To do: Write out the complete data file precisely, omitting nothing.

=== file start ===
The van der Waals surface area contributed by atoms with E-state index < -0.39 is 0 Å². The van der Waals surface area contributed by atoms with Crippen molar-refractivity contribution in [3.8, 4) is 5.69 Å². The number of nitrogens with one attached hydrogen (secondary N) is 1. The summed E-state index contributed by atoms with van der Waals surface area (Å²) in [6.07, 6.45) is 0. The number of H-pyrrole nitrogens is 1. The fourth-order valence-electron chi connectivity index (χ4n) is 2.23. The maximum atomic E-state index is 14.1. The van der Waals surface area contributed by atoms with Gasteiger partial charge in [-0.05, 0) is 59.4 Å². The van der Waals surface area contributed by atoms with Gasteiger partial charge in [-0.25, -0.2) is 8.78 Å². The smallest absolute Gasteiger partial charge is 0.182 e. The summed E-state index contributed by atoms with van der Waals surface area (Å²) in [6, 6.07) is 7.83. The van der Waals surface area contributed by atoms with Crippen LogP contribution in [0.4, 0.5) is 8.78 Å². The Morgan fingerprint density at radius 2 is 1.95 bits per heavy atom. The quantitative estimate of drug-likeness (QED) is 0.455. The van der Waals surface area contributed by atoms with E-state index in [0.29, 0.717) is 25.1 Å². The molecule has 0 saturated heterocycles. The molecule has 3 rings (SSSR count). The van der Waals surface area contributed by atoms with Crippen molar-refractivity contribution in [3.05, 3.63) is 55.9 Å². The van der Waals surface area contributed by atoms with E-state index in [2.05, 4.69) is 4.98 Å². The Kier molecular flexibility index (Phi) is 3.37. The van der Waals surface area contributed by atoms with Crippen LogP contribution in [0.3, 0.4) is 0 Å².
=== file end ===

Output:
The van der Waals surface area contributed by atoms with E-state index < -0.39 is 0 Å². The van der Waals surface area contributed by atoms with Crippen molar-refractivity contribution in [3.8, 4) is 5.69 Å². The number of nitrogens with one attached hydrogen (secondary N) is 1. The summed E-state index contributed by atoms with van der Waals surface area (Å²) in [6.07, 6.45) is 0. The number of H-pyrrole nitrogens is 1. The fourth-order valence-electron chi connectivity index (χ4n) is 2.23. The maximum atomic E-state index is 14.1. The van der Waals surface area contributed by atoms with Gasteiger partial charge in [-0.05, 0) is 59.4 Å². The van der Waals surface area contributed by atoms with Gasteiger partial charge in [-0.25, -0.2) is 8.78 Å². The smallest absolute Gasteiger partial charge is 0.182 e. The summed E-state index contributed by atoms with van der Waals surface area (Å²) in [6, 6.07) is 7.83. The van der Waals surface area contributed by atoms with Crippen LogP contribution in [0.4, 0.5) is 8.78 Å². The Morgan fingerprint density at radius 2 is 1.95 bits per heavy atom. The quantitative estimate of drug-likeness (QED) is 0.455. The van der Waals surface area contributed by atoms with E-state index in [0.29, 0.717) is 25.1 Å². The molecule has 0 saturated heterocycles. The molecule has 3 rings (SSSR count). The van der Waals surface area contributed by atoms with Crippen molar-refractivity contribution in [3.05, 3.63) is 55.9 Å². The van der Waals surface area contributed by atoms with E-state index in [2.05, 4.69) is 4.98 Å². The Kier molecular flexibility index (Phi) is 3.37. The van der Waals surface area contributed by atoms with Crippen LogP contribution in [0.3, 0.4) is 0 Å².